The evolution of high-performance microprocessors has recently gone through a significant inflection point.
First, the power of high performance microprocessors has increased rapidly over the last two decades, even as device switching energies have been significantly reduced by supply voltage scaling. However future voltage scaling will be limited by minimum practical threshold voltages. Current high-performance microprocessors are already near limits of acceptable power dissipation.
Second, the marginal utility of additional single-core complexity has diminished due to a number of factors. Increases in processor clock frequency have stagnated. The competition for higher clock rates has been replaced by a competition for the number of cores per socket.
In this talk we will discuss these issues and propose likely scenarios for the future evolution of high-performance microprocessors.
This talk is an updated version of a Keynote talk given at MICRO 2005.
Download the slides for Norm Jouppi's presentation in PDF format.
About the speaker:
Norman P. Jouppi is a Fellow and Director of the Advanced Architecture Lab at HP Labs in Palo Alto, California.
From 1984 through 1996 he was also a consulting assistant/associate professor in the department of Electrical Engineering at Stanford University. He received his PhD in Electrical Engineering from Stanford University in 1984, and is known for developing widely used prefetching and caching techniques.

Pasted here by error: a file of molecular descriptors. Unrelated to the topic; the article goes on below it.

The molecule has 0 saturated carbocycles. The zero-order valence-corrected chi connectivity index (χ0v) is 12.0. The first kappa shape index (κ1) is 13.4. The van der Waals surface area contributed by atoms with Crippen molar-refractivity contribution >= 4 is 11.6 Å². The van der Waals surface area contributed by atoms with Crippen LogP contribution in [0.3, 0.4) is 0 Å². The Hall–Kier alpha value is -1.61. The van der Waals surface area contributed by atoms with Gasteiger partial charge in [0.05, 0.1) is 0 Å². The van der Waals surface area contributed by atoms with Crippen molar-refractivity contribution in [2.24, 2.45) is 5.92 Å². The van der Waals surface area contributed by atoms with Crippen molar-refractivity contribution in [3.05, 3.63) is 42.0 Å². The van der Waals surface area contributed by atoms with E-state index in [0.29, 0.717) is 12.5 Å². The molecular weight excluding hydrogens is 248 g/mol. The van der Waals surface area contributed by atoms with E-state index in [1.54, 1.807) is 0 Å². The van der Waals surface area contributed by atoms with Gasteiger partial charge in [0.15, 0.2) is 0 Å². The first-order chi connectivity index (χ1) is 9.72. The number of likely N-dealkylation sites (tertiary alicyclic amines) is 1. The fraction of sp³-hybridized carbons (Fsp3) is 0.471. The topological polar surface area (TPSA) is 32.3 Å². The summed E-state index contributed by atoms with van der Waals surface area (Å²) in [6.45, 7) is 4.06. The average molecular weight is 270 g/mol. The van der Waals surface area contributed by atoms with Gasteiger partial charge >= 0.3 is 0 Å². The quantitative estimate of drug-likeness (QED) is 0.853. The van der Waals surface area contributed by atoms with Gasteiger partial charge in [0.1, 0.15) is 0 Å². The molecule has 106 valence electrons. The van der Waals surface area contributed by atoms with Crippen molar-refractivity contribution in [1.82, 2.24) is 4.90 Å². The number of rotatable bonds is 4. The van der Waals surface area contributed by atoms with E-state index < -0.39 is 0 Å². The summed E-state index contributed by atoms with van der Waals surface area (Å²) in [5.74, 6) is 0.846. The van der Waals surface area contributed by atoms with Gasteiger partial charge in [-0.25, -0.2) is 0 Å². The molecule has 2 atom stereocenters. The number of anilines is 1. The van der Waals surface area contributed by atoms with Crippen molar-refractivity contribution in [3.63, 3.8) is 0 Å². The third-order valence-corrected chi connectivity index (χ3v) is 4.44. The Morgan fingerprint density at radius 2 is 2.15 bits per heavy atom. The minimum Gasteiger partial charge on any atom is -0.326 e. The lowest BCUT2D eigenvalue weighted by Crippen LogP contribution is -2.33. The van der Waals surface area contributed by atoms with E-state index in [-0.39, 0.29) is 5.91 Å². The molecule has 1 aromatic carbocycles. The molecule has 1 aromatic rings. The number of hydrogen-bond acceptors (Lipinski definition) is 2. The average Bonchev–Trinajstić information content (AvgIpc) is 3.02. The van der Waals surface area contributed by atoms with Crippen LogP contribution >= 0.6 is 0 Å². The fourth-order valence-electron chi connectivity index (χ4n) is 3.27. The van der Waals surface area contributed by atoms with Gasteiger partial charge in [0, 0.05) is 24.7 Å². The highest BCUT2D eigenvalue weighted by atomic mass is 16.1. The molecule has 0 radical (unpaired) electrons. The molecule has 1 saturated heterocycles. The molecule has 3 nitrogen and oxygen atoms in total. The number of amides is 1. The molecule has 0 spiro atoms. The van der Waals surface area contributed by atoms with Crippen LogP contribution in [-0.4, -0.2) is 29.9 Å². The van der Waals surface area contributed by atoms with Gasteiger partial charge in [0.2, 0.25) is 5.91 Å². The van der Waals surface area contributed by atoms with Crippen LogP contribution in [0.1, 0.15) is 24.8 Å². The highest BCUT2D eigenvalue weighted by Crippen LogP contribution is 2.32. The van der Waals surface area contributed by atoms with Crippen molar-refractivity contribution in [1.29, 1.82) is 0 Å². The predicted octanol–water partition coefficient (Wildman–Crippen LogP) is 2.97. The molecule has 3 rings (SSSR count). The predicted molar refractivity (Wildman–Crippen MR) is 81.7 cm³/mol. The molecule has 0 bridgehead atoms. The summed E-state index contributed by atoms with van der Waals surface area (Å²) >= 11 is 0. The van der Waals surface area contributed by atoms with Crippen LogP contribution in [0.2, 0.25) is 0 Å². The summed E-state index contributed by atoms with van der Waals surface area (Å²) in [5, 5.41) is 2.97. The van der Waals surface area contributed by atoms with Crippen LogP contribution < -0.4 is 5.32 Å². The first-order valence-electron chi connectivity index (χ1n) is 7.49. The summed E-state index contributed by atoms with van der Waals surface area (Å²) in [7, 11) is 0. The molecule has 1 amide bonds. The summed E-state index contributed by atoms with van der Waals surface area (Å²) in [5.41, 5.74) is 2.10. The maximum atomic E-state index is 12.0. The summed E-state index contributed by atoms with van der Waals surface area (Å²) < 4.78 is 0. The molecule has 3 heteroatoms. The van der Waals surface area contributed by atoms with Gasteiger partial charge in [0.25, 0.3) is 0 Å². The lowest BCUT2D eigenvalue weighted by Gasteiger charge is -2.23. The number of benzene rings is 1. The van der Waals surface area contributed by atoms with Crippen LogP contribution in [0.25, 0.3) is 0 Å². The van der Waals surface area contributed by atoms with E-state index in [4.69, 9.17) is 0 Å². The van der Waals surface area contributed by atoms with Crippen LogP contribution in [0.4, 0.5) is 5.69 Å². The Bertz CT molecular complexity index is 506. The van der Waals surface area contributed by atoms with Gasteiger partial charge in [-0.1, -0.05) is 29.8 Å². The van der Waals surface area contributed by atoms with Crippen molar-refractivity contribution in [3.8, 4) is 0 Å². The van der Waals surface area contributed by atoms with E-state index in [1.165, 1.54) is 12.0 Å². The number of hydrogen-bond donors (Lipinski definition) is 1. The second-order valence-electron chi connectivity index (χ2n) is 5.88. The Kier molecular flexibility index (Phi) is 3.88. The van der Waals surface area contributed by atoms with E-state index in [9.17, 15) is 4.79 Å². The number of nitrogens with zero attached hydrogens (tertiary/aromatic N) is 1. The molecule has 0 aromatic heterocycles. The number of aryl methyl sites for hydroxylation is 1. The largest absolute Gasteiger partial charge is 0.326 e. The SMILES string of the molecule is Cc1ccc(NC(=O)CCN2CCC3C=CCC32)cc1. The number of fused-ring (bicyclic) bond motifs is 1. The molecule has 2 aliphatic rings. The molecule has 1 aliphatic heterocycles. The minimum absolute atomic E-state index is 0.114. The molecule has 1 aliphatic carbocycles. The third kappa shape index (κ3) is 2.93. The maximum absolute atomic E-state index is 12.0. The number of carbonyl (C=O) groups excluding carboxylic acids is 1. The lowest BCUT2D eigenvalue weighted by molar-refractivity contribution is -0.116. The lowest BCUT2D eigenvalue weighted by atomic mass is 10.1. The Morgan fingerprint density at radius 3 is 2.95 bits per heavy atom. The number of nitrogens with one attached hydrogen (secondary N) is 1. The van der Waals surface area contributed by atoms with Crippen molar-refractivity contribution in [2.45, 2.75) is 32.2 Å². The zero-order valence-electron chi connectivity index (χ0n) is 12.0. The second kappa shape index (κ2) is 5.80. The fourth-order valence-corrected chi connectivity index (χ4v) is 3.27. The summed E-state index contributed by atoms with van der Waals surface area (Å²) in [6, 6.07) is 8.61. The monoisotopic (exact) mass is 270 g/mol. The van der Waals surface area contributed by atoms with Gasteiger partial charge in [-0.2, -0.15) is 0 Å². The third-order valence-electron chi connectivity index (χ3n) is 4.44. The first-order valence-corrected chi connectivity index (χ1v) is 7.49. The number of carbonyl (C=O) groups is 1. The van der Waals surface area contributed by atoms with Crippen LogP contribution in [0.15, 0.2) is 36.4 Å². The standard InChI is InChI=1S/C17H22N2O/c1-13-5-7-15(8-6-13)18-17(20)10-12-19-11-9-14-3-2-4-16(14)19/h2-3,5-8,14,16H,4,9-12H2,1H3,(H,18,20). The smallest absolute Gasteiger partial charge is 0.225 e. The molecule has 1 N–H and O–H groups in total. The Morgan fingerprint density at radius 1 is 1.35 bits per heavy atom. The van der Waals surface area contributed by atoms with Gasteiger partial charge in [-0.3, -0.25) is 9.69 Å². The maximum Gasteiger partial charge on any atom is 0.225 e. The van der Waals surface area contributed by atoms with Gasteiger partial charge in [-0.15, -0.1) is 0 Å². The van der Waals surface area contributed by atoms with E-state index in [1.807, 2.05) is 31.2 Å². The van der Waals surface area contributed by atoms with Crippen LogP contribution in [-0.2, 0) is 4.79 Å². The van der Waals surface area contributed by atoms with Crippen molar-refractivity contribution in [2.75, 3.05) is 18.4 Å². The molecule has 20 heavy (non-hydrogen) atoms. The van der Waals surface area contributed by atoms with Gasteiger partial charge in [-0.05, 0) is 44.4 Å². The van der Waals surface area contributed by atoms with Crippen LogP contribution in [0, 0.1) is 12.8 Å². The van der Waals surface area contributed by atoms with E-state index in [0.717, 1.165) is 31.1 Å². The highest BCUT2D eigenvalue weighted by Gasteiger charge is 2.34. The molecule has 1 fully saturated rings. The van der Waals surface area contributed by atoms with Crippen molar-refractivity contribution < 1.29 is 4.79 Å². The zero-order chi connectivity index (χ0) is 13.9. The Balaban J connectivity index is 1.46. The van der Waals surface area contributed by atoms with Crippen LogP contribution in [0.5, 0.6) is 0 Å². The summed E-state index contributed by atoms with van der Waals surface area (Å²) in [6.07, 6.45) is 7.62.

He started his career as one of the principal architects and designers of the Stanford MIPS microprocessor.
Later, at DEC he was the principal architect and lead designer of the MultiTitan and BIPS microprocessors. He has also contributed to the architecture and implementation of advanced graphics accelerators, and extensively researched audio, video and physical telepresence.
Norm currently serves as ACM SIGARCH Chair, is a member of the ACM Council, and is on the editorial board of IEEE Computer Architecture Letters. He holds more than 30 U.S. patents, including one designated a Compaq Key Patent. Norm has published over 100 technical papers, with several best paper awards and an ISCA Influential Paper award. He is a Fellow of the IEEE.
Norman P. Jouppi
HP Labs, MS 1181
1501 Page Mill Rd.
Palo Alto, CA 94304